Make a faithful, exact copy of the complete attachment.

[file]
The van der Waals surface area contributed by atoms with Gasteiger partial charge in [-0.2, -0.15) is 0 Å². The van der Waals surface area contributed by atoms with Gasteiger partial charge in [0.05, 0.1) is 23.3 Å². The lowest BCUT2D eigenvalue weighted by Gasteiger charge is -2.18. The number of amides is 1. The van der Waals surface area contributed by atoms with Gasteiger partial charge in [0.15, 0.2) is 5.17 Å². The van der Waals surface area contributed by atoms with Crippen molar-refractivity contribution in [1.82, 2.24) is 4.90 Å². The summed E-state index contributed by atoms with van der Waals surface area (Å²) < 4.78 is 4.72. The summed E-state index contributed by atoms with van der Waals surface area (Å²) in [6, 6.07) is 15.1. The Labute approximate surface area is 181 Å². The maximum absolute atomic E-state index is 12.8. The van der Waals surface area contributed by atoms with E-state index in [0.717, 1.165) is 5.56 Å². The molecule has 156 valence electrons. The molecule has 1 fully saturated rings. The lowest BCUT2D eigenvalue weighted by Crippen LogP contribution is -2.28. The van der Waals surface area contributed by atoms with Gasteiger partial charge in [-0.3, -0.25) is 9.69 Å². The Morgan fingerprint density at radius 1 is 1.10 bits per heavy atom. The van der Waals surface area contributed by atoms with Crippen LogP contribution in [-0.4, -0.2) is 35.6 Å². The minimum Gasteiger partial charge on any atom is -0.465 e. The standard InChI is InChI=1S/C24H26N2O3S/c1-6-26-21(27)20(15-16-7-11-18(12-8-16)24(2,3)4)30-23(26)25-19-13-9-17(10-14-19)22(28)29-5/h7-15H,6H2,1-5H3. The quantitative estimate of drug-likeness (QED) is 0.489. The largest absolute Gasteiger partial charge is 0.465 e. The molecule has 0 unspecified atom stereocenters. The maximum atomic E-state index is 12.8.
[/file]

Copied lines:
The van der Waals surface area contributed by atoms with Gasteiger partial charge in [-0.2, -0.15) is 0 Å². The van der Waals surface area contributed by atoms with Gasteiger partial charge in [0.05, 0.1) is 23.3 Å². The lowest BCUT2D eigenvalue weighted by Gasteiger charge is -2.18. The number of amides is 1. The van der Waals surface area contributed by atoms with Gasteiger partial charge in [0.15, 0.2) is 5.17 Å². The van der Waals surface area contributed by atoms with Crippen molar-refractivity contribution in [1.82, 2.24) is 4.90 Å². The summed E-state index contributed by atoms with van der Waals surface area (Å²) < 4.78 is 4.72. The summed E-state index contributed by atoms with van der Waals surface area (Å²) in [6, 6.07) is 15.1. The Labute approximate surface area is 181 Å². The maximum absolute atomic E-state index is 12.8. The van der Waals surface area contributed by atoms with E-state index in [0.717, 1.165) is 5.56 Å². The molecule has 156 valence electrons. The molecule has 1 fully saturated rings. The lowest BCUT2D eigenvalue weighted by Crippen LogP contribution is -2.28. The van der Waals surface area contributed by atoms with Gasteiger partial charge in [-0.3, -0.25) is 9.69 Å². The Morgan fingerprint density at radius 1 is 1.10 bits per heavy atom. The van der Waals surface area contributed by atoms with Crippen LogP contribution in [-0.4, -0.2) is 35.6 Å². The minimum Gasteiger partial charge on any atom is -0.465 e. The standard InChI is InChI=1S/C24H26N2O3S/c1-6-26-21(27)20(15-16-7-11-18(12-8-16)24(2,3)4)30-23(26)25-19-13-9-17(10-14-19)22(28)29-5/h7-15H,6H2,1-5H3. The quantitative estimate of drug-likeness (QED) is 0.489. The largest absolute Gasteiger partial charge is 0.465 e. The molecule has 0 unspecified atom stereocenters. The maximum atomic E-state index is 12.8.